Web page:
Using the Pythagorean theorem, we find that cable length would be√172 + (b + 7)2 Finally, there is a way to connect the cable using five walls (clearly, use of all six walls is suboptimal) as shown below:

With this arrangement, the minimum required length is √242 + (b + 2)2

All we need to do now is to compare results for each room type. It can be shown that when b = 10 feet, the three-wall case is the best, making the total length 22 feet. When b = 20 feet, the four-wall case wins and the cable should be about 31.9 feet long. Finally, when b = 30 feet, all five walls are needed for the most optimal solution, and the length is 40 feet.

Chess Puzzle

Case A—(1) d4 Ne(any move by the Knight on e2); (2) Na4+ Kd1; (3) Nc3#.Case B—(1) d4 Nf(any move by the Knight on f5); (2)Nc4+ Kd1; (3) Ne3#.Case C—(1) d4 g2; (2) Nd3+ Kd1; (3) Nf2#


Due to an administrative deadline, names of only those people who submitted correct solutions by Jan. 31, 2006, are shown on the lists.

Cable Puzzle: Cliff Anderson, Robert Ballmer, Bob Bartholomew, Richard Bottelli, Bob Byrne, William Carroll, Mike Crooks, William Cross, Andrew Dean, John Dinius, Mark Evans, Mike Failor, Bill Feldman, Jerry Francis, Raja Malkani, Lee Michelson, Don Onnen, Stephen Peeples, Daniel Ropp, Noam Segal, Philip Silverman, Al Spooner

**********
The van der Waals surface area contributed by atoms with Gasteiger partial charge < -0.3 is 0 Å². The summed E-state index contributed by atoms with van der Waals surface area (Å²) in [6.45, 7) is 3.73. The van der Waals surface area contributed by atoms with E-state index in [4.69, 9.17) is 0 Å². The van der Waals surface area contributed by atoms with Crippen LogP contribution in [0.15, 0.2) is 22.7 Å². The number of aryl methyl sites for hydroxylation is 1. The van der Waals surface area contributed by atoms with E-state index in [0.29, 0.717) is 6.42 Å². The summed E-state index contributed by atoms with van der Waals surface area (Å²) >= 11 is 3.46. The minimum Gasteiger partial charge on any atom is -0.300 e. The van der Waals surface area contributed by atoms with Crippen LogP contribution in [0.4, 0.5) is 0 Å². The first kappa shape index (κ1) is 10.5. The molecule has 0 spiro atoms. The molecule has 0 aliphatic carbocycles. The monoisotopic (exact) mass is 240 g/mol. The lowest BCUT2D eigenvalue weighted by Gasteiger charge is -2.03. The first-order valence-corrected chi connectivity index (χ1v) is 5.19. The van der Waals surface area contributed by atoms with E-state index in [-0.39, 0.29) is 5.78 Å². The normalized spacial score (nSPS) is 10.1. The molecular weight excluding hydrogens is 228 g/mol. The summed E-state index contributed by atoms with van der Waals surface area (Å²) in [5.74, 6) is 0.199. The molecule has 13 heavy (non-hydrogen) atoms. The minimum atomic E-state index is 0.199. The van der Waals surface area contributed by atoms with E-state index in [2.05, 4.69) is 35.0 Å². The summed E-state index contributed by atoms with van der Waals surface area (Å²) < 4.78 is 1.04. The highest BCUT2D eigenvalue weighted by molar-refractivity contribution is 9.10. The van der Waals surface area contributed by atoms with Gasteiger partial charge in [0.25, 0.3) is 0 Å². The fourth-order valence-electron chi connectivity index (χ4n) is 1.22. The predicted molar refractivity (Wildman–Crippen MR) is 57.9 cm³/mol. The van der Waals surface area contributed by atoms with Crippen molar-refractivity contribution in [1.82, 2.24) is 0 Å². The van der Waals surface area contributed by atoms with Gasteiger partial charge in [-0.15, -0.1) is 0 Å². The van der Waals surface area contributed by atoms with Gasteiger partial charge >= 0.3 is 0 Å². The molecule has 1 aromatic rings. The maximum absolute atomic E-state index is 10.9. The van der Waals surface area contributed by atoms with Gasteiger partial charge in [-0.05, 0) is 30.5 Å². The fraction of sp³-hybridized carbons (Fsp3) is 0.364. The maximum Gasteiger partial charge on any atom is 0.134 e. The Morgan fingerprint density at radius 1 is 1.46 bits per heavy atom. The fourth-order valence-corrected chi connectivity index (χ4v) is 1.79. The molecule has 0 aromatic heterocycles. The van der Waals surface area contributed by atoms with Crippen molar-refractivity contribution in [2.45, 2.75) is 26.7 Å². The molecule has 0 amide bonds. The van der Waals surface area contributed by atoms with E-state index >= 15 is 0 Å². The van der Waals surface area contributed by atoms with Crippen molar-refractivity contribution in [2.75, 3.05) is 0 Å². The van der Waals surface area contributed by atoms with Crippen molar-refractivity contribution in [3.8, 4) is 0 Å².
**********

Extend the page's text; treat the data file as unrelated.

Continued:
Chess Puzzle: Cliff Anderson, Steven Azar, Robert Burrell, William Carroll, Mike Crooks, Robert Ellerbruch, Mike Failor, Bob Gardner, Jeff Dvinoff, Leigh Halliwell, Krishna Kothoor, Brian Liebeskind, Mark Mercier, Lee Michelson, Don Onnen, Harry Ploss, Hugh Ramler, Boris Raskin, Edward Scher, Chris Townsend, Lee Zinzow

Solutions may be e-mailed to cont_puzzles or mailed to Puzzles, 25 Sparrow Walk, Newtown, Pa. 18940.

In order to make the solver lists (separately maintained for the regular and chess puzzles), please submit your answers and solutions by March 31, 2006. Depending on the response volume, solver lists may contain only the names of people who solved puzzles on the first attempt.

Contingencies (ISSN 1048-9851) is published by the American Academy of Actuaries, 1100 17th St. NW, 7th floor, Washington, DC 20036. The basic annual subscription rate is included in Academy dues. The nonmember rate is $24. Periodicals postage paid at Washington, DC, and at additional mailing offices. BPA circulation audited.

This article may not be reproduced in whole or in part without written permission of the publisher. Opinions expressed in signed articles are those of the author and do not necessarily reflect official policy of the American Academy of Actuaries.

March/April 2006

A Hard Look at Soft Fraud

New Catastrophe Models for Hard Times

The Value of Human Life

In the Eye of the Beholder

Inside Track:
Nosy Data


Making Good Sausage

Up To Code:
Living With Precept 10

Policy Briefing:
Where Policy Meets Politics

Health-Related Quality of Life

The Future of Historic Studies

Statistical Miscellany:
2005 A Record Year for Casualty Claims

Peculiar Star Position

Second-Order Effects

2006 Directory of Actuarial Software

Past Issues